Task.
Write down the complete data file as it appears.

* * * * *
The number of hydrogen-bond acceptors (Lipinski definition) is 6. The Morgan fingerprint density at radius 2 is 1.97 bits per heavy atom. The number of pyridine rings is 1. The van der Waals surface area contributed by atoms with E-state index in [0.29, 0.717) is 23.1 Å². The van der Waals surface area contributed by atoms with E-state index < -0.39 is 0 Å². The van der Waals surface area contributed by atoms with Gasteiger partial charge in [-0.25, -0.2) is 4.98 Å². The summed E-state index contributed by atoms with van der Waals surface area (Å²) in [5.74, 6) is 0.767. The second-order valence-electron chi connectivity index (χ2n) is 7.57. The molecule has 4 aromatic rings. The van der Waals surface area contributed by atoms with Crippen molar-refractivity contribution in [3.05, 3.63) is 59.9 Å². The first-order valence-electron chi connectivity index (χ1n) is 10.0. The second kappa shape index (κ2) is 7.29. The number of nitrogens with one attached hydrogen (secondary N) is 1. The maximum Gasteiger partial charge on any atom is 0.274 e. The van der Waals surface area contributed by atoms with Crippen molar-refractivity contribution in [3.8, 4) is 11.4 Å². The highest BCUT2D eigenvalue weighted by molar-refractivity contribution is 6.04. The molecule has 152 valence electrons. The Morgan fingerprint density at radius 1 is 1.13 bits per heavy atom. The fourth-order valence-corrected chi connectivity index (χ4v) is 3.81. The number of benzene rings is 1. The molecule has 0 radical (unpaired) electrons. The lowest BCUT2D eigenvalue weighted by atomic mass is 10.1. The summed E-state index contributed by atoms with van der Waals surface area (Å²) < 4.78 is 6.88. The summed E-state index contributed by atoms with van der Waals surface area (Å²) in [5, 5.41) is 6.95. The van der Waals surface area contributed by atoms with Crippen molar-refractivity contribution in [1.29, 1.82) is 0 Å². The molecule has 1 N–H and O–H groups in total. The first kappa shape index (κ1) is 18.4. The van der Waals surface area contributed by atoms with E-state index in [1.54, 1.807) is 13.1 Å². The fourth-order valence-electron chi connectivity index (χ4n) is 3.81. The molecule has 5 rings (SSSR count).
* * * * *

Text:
The number of hydrogen-bond acceptors (Lipinski definition) is 6. The Morgan fingerprint density at radius 2 is 1.97 bits per heavy atom. The number of pyridine rings is 1. The van der Waals surface area contributed by atoms with E-state index in [0.29, 0.717) is 23.1 Å². The van der Waals surface area contributed by atoms with E-state index < -0.39 is 0 Å². The van der Waals surface area contributed by atoms with Gasteiger partial charge in [-0.25, -0.2) is 4.98 Å². The summed E-state index contributed by atoms with van der Waals surface area (Å²) in [5.74, 6) is 0.767. The second-order valence-electron chi connectivity index (χ2n) is 7.57. The molecule has 4 aromatic rings. The van der Waals surface area contributed by atoms with Crippen molar-refractivity contribution in [3.05, 3.63) is 59.9 Å². The first-order valence-electron chi connectivity index (χ1n) is 10.0. The second kappa shape index (κ2) is 7.29. The number of nitrogens with one attached hydrogen (secondary N) is 1. The maximum Gasteiger partial charge on any atom is 0.274 e. The van der Waals surface area contributed by atoms with Crippen molar-refractivity contribution in [3.8, 4) is 11.4 Å². The highest BCUT2D eigenvalue weighted by molar-refractivity contribution is 6.04. The molecule has 152 valence electrons. The Morgan fingerprint density at radius 1 is 1.13 bits per heavy atom. The fourth-order valence-corrected chi connectivity index (χ4v) is 3.81. The number of benzene rings is 1. The molecule has 0 radical (unpaired) electrons. The lowest BCUT2D eigenvalue weighted by atomic mass is 10.1. The summed E-state index contributed by atoms with van der Waals surface area (Å²) < 4.78 is 6.88. The summed E-state index contributed by atoms with van der Waals surface area (Å²) in [5, 5.41) is 6.95. The van der Waals surface area contributed by atoms with Crippen molar-refractivity contribution in [1.29, 1.82) is 0 Å². The molecule has 1 N–H and O–H groups in total. The first kappa shape index (κ1) is 18.4. The van der Waals surface area contributed by atoms with E-state index in [1.54, 1.807) is 13.1 Å². The fourth-order valence-electron chi connectivity index (χ4n) is 3.81. The molecule has 5 rings (SSSR count).